Sid Davidoff was standing at the reception area of the midtown Manhattan restaurant he owned when he saw his face splashed across the television.
“Hey Sid, you’re on TV!” restaurant patrons yelled as the phone lines began ringing off the hook with journalists calling to score an interview with Davidoff, who was the chief administrative assistant to New York Mayor John V. Lindsay at the time.
Although Davidoff was well known as Lindsay’s political aide, he wasn’t used to being in the spotlight and he was confused as to why his likeness was suddenly splashed across the news and why a host of journalists now had an interest in him.
The details, coming as White House Counsel John Dean provided the Senate Watergate Committee evidence of the president’s enemies list, quickly came together.
Dean’s June 1973 submission of a host of documents related to the Watergate scandal revealed Davidoff’s name — along with 19 others — was on President Richard Nixon’s “Opponents and Political Enemies List.”
The enemies list was a group of people Nixon thought were trying to derail his quest for a second term and whom he wanted to “screw” by using tactics such as tax audits to try to bring them down. Davidoff was No. 12 on the list. The memo described him as “a first class S.O.B., wheeler-dealer and suspected bagman. Positive results would really shake the Lindsay camp and Lindsay’s plans to capture youth vote. Davidoff in charge.”
Now, to celebrate the 40th anniversary of the revelation of the list, Davidoff will join other Nixon enemies, as well as their surviving family members, as part of the “Lessons of Watergate” conference being held Wednesday and Thursday at the National Press Club.
“For me, the fact that this was exposed was so crazy, and I’m looking forward to talk about it with some of the people who had similar experiences,” Davidoff said of the upcoming gathering of the surviving members of the list.
Enemy of the People
Being an enemy of the state was never in Davidoff’s plans.
A lawyer by trade, he was interested in public service and government affairs and signed on as an aide to Lindsay, an ambitious politician who had served in the House and was on the shortlist as a potential Nixon vice presidential candidate in the 1968 election.
But in 1971, Lindsay ditched the Republican Party and launched a bid for president in the Democratic primary.
Although he never got the chance to ask anyone with knowledge of the situation, Davidoff is almost certain this ticked Nixon off and was the reason Davidoff got caught in the web.
“You had a mayor who at the time was very visible; he was a superstar in a lot of ways, doing the ‘Tonight Show.’ He really understood media, and it was difficult to bring him down,” Davidoff said of his boss. “I was probably the easier target, and sometimes when you bring down the person standing next to you, you get caught in that web, and I think that’s what they hoped for.”
When he first realized he was on Nixon’s enemies list, Davidoff said he poked fun at the situation.
He relished the attention from reporters who called to hear his side of the story and even held an “Enemies Ball” for other list members and their supporters at his New York City restaurant, Jimmy’s, named for newspaper reporter Jimmy Breslin.
But soon after the hubbub surrounding his addition to the list subsided, Davidoff realized the implications of being a target of the most powerful man in the United States — scandal-plagued or not.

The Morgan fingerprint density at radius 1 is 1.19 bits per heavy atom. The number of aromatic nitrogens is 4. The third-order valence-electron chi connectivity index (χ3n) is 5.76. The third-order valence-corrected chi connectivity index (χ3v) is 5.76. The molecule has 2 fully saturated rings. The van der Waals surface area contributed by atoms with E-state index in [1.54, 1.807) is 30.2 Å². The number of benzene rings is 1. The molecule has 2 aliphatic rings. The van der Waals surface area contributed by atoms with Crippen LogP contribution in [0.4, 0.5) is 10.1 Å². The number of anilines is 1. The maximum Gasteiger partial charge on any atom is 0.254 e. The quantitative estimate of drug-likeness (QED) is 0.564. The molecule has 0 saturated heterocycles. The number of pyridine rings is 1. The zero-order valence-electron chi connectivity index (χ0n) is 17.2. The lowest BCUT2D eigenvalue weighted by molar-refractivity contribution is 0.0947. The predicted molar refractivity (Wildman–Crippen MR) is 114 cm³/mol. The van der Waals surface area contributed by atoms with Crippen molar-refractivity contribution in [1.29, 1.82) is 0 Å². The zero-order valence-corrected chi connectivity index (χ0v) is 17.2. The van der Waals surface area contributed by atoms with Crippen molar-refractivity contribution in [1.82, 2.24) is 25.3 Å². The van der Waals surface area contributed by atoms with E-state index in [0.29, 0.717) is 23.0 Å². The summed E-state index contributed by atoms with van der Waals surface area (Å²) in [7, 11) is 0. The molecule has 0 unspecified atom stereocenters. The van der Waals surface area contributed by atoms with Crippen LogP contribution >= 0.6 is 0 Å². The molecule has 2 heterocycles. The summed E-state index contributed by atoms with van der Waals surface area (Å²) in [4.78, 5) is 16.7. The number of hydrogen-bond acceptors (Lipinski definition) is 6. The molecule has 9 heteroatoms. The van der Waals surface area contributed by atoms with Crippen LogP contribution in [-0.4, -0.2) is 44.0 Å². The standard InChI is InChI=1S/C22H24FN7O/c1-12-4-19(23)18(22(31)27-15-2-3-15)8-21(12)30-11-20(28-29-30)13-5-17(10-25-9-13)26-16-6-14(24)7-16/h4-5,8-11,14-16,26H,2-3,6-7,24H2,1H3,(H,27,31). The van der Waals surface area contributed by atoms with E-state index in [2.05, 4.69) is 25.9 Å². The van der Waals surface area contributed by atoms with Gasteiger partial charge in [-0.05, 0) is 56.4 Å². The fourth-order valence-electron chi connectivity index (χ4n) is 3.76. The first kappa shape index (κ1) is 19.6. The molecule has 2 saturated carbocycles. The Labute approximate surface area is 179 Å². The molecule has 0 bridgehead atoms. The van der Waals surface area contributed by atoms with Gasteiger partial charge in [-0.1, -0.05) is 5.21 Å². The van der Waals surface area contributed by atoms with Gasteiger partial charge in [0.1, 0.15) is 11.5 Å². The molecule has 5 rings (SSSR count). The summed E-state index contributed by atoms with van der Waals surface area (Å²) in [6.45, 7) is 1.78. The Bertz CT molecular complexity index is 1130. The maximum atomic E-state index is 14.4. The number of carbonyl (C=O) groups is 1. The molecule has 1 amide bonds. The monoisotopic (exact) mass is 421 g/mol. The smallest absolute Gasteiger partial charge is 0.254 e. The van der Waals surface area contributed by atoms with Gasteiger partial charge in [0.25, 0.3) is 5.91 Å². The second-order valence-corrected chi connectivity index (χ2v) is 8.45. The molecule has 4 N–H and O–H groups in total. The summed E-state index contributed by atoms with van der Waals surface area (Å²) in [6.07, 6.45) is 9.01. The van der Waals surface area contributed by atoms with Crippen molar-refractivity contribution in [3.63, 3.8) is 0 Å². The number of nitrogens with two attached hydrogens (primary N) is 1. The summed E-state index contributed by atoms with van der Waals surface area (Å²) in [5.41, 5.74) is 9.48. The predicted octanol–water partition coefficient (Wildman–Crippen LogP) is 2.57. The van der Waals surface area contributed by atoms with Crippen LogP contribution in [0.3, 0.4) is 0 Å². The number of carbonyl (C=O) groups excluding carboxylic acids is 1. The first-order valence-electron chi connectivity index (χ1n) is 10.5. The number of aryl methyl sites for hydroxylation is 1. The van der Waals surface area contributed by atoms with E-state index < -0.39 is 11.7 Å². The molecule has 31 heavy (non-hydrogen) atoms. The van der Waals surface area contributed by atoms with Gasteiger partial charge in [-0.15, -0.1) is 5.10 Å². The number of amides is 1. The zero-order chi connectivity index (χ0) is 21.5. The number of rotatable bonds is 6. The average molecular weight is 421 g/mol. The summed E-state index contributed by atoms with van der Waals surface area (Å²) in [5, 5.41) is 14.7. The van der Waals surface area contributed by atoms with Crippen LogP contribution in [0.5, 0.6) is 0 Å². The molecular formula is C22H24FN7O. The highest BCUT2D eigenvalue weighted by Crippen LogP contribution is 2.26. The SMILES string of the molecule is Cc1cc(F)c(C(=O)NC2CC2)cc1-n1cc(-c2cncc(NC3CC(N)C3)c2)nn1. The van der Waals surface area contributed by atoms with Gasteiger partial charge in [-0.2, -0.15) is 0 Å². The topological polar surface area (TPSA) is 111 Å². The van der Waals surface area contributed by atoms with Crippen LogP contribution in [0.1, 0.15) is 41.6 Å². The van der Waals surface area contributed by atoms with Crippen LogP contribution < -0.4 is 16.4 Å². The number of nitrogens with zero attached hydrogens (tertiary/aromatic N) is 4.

“We had audits, we had a number of things going on with leaks to the newspapers about tax problems and questionable practices — leaks that came out of nowhere from unnamed sources within the government that I was constantly responding to,” Davidoff said.
Even years after Nixon resigned from office, the implications of being on the list followed him, he said.
“It’s like a bloodhound on the trail; the owner doesn’t have to be there, the bloodhound keeps sniffing,” Davidoff said. “The head of the country and his staff who were no longer there already pointed their bloodhound in [my] direction, and it kept going.”
Life After the List
Davidoff said the notoriety he received from his inclusion on the list ultimately helped him gain success later in life.
“It’s a sort of Medal of Honor that’s gone with me,” Davidoff said.
Shortly after his place on the list was revealed, Davidoff got out of the restaurant business and launched a law and lobbying firm — Davidoff, Hutcher & Citron LLP — which focuses on commercial law and government relations. He also has used his political and legal experiences to good effect in show business, with roles on ABC’s “Spin City” and HBO’s iconic mafia drama “The Sopranos.”
Davidoff said the experience made him want to help other people who are in similar situations, with the government trying to make average citizens’ lives harder by making them jump through unnecessary hoops or denying them the right to smoothly run a business.
“You see cases where ... you see [people] just being pushed by the government wrongfully, oppressed by the government wrongfully. And by no means am I a civil liberties lawyer ... but there are many times where we’ll step into a situation which is small, there’s nothing that we can make a profit from, just because it’s wrong,” Davidoff said.
And now 40 years after being added to the list, Davidoff said he holds no animosity toward Nixon or his staff.
“He really could’ve been one of our great presidents,” Davidoff said. “But the fact that he was brought down by his own paranoia makes me sad.”
Vice President Joe Biden waits to conduct a mock swearing-in ceremony with Sen. Brian Schatz, D-Hawaii, in the Capitol's Old Senate Chamber, December 2, 2014. Schatz was sworn in to serve the remainder of his term since he was appointed to the seat after Sen. Daniel Inouye, D-Hawaii, passed away.